In September 1969, hippies thronged to Auckland’s Albert Park to stand up for free speech, protest the Vietnam War, and enjoy the grass. It was part of a movement for free love and free minds that was sweeping the English-speaking world at the time. They called the weekend rock concerts ‘jumping Sundays’ after the hippies’ impromptu dancing.
Last Saturday, Albert Park was the site of a very different sort of event. This one was also part of a movement sweeping the English-speaking world, but it wasn’t part a movement in favour of free speech, but of a movement that opposes it.
Kellie-Jay Keen-Minshull (a.k.a. Posie Parker), a British activist who is sceptical of contemporary gender ideology, had planned to make two stops in New Zealand (in Auckland and Wellington) after several talks in Australia.
In Albert Park, she was prevented from speaking. One protestor poured a can of tomato juice over her. She was surrounded by a large crowd that her security detail struggled to keep away from her. Keen-Minshull later said that she genuinely feared for her life. She left the country soon afterwards, cancelling her Wellington event.
Nor was this the only violence. An elderly man was elbowed in the face, and an elderly woman punched several times, both apparently by individuals protesting Keen-Minshull’s appearance. Green MP Marama Davidson, who was also protesting Keen-Minshull, was struck by a motorcycle while crossing the road and received medical attention.
There is no doubt that Keen-Minshull is a controversial figure. In 2019, she was questioned by UK police after describing the surgery a trans person had undergone as castration. In January of this year, Pink News reported that a speaker at an event organized by Keen-Minshull had quoted Hitler’s Mein Kampf. And earlier this month, a group of neo-Nazis appeared near where Keen-Minshull was speaking in Melbourne – though their rally seems to have been separate from her event, and she has since explicitly denounced them.
In the end, though, none of this has much bearing in what happened on Saturday. A visitor to this country was prevented from speaking and made to fear for her life by violent bullies. She had her free speech rights violated, and the New Zealand police were nowhere to be seen.
Both the UN Universal Declaration on Human Rights and the New Zealand Bill of Rights protect freedom of expression. In both cases, this includes the right to impart ideas or opinions. Making noise or calling out in order to disrupt a speaker is not normally considered protected speech. As the US jurist Erwin Chemerinksy has written, ‘Freedom of speech, on campuses and elsewhere, is rendered meaningless if speakers can be shouted down by those who disagree.’
Some within New Zealand have compared the episode to the notorious 1981 Springbok tour of the country. Protestors swarmed pitches to present the All Blacks playing against a team from apartheid South Africa, and one test match was called off as a result. But the Springboks were not expressing ideas; nor was Kellie-Jay Keen-Minshull representing an explicitly racist regime. Those who argue that Keen-Minshull speaking would have led to the fundamental rights of trans people being disregarded need to spell out which rights would have been violated, and how.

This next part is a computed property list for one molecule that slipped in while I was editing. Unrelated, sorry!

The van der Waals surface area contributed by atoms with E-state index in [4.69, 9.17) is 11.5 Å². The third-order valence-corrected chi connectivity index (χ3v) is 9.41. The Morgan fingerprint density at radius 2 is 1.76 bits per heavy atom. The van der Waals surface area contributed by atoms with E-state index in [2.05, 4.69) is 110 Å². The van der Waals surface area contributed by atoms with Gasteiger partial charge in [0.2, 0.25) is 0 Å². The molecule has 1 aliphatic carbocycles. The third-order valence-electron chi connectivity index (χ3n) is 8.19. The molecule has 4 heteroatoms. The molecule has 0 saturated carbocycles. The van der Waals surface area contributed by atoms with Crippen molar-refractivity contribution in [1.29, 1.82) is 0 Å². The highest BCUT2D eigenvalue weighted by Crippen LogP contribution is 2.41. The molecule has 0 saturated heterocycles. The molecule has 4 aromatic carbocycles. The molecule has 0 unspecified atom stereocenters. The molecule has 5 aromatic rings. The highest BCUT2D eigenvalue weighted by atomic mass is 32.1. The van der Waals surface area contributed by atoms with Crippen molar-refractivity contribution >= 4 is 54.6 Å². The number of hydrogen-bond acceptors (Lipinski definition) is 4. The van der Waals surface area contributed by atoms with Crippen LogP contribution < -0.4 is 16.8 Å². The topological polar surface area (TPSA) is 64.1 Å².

It is true that the vast majority of the protestors did not engage in violence. We should also bear in mind that the vast majority of trans people oppose the violence that took place on Sunday. There are, though, clear signs that many of those who thronged around Keen-Minshull on Sunday had drunk the Kool-Aid that speech can be violence, and therefore that violence is an appropriate response to speech. One protestor held up a sign which read ‘These boots stomp TERFs.’
Amid all the arguments and recriminations on social media, one question remains unanswered. What exactly would have happened if Keen-Minshull had simply been allowed to speak on Saturday, with those who wanted to being allowed to disagree with her afterwards?
The answer, of course, is that had the police done their job and protected Keen-Minshull’s free speech rights, the British feminist would have given a short and provocative speech to a few supporters and a much larger group of critics. The critics would almost certainly then have monopolized discussion at any Q&A. Most would have gone away with the same views as they had brought to the event; a few might have had their views change. And then everyone would have gone home. The universal rights to freedom of expression of everyone involved would have remained intact.
As would the reputation of New Zealand as a one of the world’s most open societies. Now, of course, this reputation has received another much-deserved beating. Only a few weeks ago, Richard Dawkins’ visit to these shores reminded us of the disgraceful actions of the Royal Society in investigating a number of its fellows after they wrote a letter defending science against attacks on it as intrinsically colonialist. Now New Zealand is making headlines around the world once again, and for all the wrong reasons.
That will be the legacy of this weekend’s event at Albert Park. It is difficult to imagine a more complete or a more shameful repudiation of a former generation of Kiwis’ embrace of love, tolerance, and free speech.